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Lynn Fitch


Lynn Fitch (R) has served as attorney general of Mississippi since January 2020 and is the first woman to hold the position. Prior to that, she served as Mississippi’s state treasurer from 2012–19 and was also the first Republican woman to hold that position. Her family history includes owning a slave plantation, ties to the Ku Klux Klan, and apparent nostalgia for the Confederacy. 

Fitch is a board member of the Rule of Law Defense Fund (RLDF) and the Republican Attorneys General Association (RAGA). As attorney general, she asked the U.S. Supreme Court to dismiss a case filed by the Southern Poverty Law Center obligating Mississippi to operate “a uniform school system” for all students, regardless of race—a motion the court denied. However, she proved more successful in filing the Dobbs v. Jackson Women’s Health Organization abortion restriction case, which led the Supreme Court to overturn its historic 1973 Roe v. Wade decision guaranteeing women in the U.S. the right to an abortion.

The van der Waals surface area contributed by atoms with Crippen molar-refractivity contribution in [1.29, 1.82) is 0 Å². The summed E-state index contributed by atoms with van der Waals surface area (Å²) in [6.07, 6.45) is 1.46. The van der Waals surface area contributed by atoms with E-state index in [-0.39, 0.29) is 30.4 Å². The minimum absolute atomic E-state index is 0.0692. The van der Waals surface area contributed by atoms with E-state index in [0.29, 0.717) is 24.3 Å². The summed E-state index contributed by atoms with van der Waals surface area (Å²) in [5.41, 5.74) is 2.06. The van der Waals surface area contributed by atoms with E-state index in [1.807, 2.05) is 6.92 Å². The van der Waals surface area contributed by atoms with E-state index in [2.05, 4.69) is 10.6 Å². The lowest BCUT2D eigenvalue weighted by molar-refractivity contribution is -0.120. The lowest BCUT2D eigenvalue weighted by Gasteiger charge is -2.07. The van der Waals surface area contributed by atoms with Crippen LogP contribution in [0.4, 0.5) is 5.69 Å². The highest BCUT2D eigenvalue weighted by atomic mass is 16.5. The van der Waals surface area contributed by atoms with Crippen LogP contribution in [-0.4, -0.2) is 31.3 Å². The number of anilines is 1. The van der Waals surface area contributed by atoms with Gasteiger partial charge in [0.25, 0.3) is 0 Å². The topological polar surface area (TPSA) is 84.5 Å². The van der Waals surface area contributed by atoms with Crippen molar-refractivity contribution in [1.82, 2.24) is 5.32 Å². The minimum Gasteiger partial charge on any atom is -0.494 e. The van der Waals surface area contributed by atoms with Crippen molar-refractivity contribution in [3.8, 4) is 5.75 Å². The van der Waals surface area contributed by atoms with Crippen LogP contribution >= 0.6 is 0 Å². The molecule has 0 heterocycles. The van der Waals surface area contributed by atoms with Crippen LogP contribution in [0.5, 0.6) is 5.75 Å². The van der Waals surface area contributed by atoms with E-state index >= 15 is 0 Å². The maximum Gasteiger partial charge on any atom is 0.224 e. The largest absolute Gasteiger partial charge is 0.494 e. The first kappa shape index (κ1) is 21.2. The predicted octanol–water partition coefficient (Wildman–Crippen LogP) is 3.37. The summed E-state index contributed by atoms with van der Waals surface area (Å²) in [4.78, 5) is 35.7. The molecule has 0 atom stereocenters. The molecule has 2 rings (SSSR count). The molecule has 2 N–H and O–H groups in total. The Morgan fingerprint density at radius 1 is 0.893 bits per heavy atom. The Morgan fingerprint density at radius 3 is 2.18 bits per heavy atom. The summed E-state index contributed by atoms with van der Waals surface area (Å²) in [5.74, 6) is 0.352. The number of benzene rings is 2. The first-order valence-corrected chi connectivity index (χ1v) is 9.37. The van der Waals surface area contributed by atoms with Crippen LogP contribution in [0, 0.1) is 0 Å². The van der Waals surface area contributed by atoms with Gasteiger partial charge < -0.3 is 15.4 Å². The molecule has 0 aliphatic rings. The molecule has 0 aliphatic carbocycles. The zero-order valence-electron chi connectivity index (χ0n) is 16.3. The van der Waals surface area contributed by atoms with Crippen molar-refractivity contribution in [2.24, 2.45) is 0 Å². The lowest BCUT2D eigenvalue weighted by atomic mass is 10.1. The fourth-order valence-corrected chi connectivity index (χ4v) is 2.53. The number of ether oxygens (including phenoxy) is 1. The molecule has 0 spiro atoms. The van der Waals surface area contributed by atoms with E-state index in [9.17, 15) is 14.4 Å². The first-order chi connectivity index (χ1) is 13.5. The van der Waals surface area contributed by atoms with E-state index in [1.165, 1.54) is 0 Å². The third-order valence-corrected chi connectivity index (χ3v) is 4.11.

Fitch reportedly plans to pay more than $550,000 to out-of-state law and PR firms to help her defend Mississippi’s anti-abortion laws. Riding the conservative wave of euphoria in the Dobbs decision, she is reportedly considering a run for governor in 2023.

In May 2020, Fitch filed a lawsuit against the People’s Republic of China for damages resulting from the Covid pandemic. She also filed a case challenging vaccine mandates issued by the Biden administration.

January 6, 2021

  • As a board member of both RAGA and RLDF, Fitch was aware that the organizations funded robocalls in the weeks leading up to the insurrection encouraging Trump supporters to attend the March to Save America—the rally that fired up the crowd just before many of them stormed the Capitol.

The Big Lie

  • Fitch joined a lawsuit filed by the Texas attorney general urging the U.S. Supreme Court to overturn the results of the 2020 presidential election in four swing states: Georgia, Michigan, Pennsylvania, and Wisconsin. In a statement explaining her reasoning, she said, “I have joined my colleagues in supporting Texas’ efforts to ensure that our elections are free and fair. Voter fraud elsewhere dilutes the votes of Mississippians and it makes a mockery of the very foundation of our government.”